Leadership and Adaptability Quotient (AQ): Moving from EQ to AQ

Dr. Brendan O'Brien

Emotional Intelligence and Leadership: The Rise of Adaptability Quotient (AQ)

Much has been written and understood in the development and leadership research literature on the importance of emotional intelligence over the last thirty-plus years.

Made prominent at the end of the last century by Daniel Goleman and other leading academics, most notably Peter Salovey, John Mayer, and Konstantinos Petrides, the term 'EQ' or 'EQ trait' was coined.

Indeed, it has been widely accepted that while cognitive intelligence (IQ) may help a person gain tertiary qualifications and eventually attain a leadership position, it is a person's level of EQ that may prove to be more predictive of whether they will achieve ultimate success in their career over time. However, this thinking may need to change. Or at least make room for an increasingly relevant adaptive concept.

The Importance of Adaptability

One of the initial reasons for attributing ongoing career success to EQ is our ability to understand and navigate our own emotions, as well as the feelings of others, to respond appropriately to any given challenging situation. For example, higher levels of EQ enable a person to build and maintain healthy connections with others and to leverage those relationships under challenging situations better to achieve outcomes consistently. As our environment becomes increasingly complex, more unsure and technology-driven with a faster and faster pace, another essential capability is emerging – our capacity to adapt.

The importance of adaptability is a well-regarded concept, with most people associating an ability to 'adapt to survive' with Darwin's notion of evolutionary success.

Adaptability Quotient (AQ)

While the above notions are not new, the belief that we can measure and develop our levels of adaptability is. At the Creative Thinking Institute, we have termed this your Adaptability Quotient or 'AQ'. A person's AQ will not only determine how they will thrive personally in the rapidly changing VUCA environment but also play a significant role in how effectively they can lead others through these increasingly chaotic times.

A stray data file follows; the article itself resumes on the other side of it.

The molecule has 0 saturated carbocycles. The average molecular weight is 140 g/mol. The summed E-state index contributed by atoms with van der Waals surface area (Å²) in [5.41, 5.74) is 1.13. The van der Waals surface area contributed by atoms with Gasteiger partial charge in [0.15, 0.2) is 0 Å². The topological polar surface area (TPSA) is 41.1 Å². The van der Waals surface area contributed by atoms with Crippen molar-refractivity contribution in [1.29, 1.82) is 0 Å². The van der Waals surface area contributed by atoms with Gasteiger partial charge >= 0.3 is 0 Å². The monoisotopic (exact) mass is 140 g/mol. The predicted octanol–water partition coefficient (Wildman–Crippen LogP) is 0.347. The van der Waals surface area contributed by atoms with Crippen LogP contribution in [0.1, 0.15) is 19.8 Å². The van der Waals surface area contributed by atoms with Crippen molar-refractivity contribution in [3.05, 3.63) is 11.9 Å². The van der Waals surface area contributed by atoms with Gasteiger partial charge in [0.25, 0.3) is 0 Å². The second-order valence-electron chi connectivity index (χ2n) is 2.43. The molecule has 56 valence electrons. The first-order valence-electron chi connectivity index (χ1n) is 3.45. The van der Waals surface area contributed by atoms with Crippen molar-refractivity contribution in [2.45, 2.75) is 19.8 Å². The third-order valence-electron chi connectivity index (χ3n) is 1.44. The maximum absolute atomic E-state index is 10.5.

Definition of Adaptability Quotient

Regenemm healthcare project research has found AQ bubbling out of the EQ realm. However, there are some similar root components in each: self-awareness, personal management, and aspects of managing others. In the case of EQ, the central tenet is navigating emotions and applying social skills.

AQ incorporates these human elements and builds on them with 'flexible mindsets and abilities' to achieve more favorable outcomes. The Creative Thinking Institute, therefore, defines AQ as the capacity to:

Cope and thrive with change by demonstrating flexibility to self and others, remaining open and curious, unlearning and relearning, refocusing resilience to persist, delaying personal gratification for greater gain, applying problem-solving skills, and tolerating failure through to succeeding.

Elements of AQ within Leadership

  1. Flexibility: Flexible leaders role-model the message that changing thinking, practices, feelings, and ways of working or doing is okay. They embrace and include diversity and allow for the contribution of new thoughts, ideas, and approaches.
  2. Curiosity: A core component of adaptability is the capacity to remain open and curious. Leaders must be open to new concepts and suspend judgement to take in critical information for effective decision-making.
  3. Learning and Unlearning: Leaders must be willing to let go of the known, unlearn and relearn to succeed. The ability to adopt 'the new' by letting go of 'the old' is crucial.
  4. Refocused Resilience: This concept involves linking in with our highest-level purpose and goals, reframing setbacks as essential steps toward achieving what matters most in our lives and work.
  5. Tolerance for Failure: Building a tolerance for failure involves reframing failure as an opportunity to learn. This includes acknowledging and constructively handling one's errors and those of others.
  6. Problem-Solving Skills: This involves finding practical solutions to challenges and problems, engaging others in the process, and applying an iterative 'design process'.
  7. Delayed Gratification: This involves the discipline to stay on course and delay gratification for more significant gain, often counter-intuitive in today's age of instant gratification.

Developing Your AQ

In conclusion, higher levels of AQ are required for leaders to succeed in this present age of rapid change, uncertainty, and increasing work-life complexity. Here are some suggested changes to grow your own AQ or that of your leaders and people:

  • Flexibility: Embrace diversity by trying a different approach to a situation.
  • Curiosity: Be aware of your biases and suspend your judgement long enough to gain new information or perspectives.
  • Unlearning and Relearning: Permit yourself to understand that it may take some practice to become competent in something new.
  • Refocused Resilience: Be clear on your ultimate purpose and regularly focus on this to gain a renewed perspective on challenges.
  • Tolerance to Failure: Form the habit of asking 'What did I/we learn?' when things don't go as planned.
  • Problem Solving: Ask, 'What is the real problem I/we are trying to solve?' and find novel ways to test new ideas early.
  • Delayed Gratification: Build recognition and rewards linked to smaller milestones and identify intrinsic rewards for others.

Try these as new micro-habits to foster adaptability in our lives.

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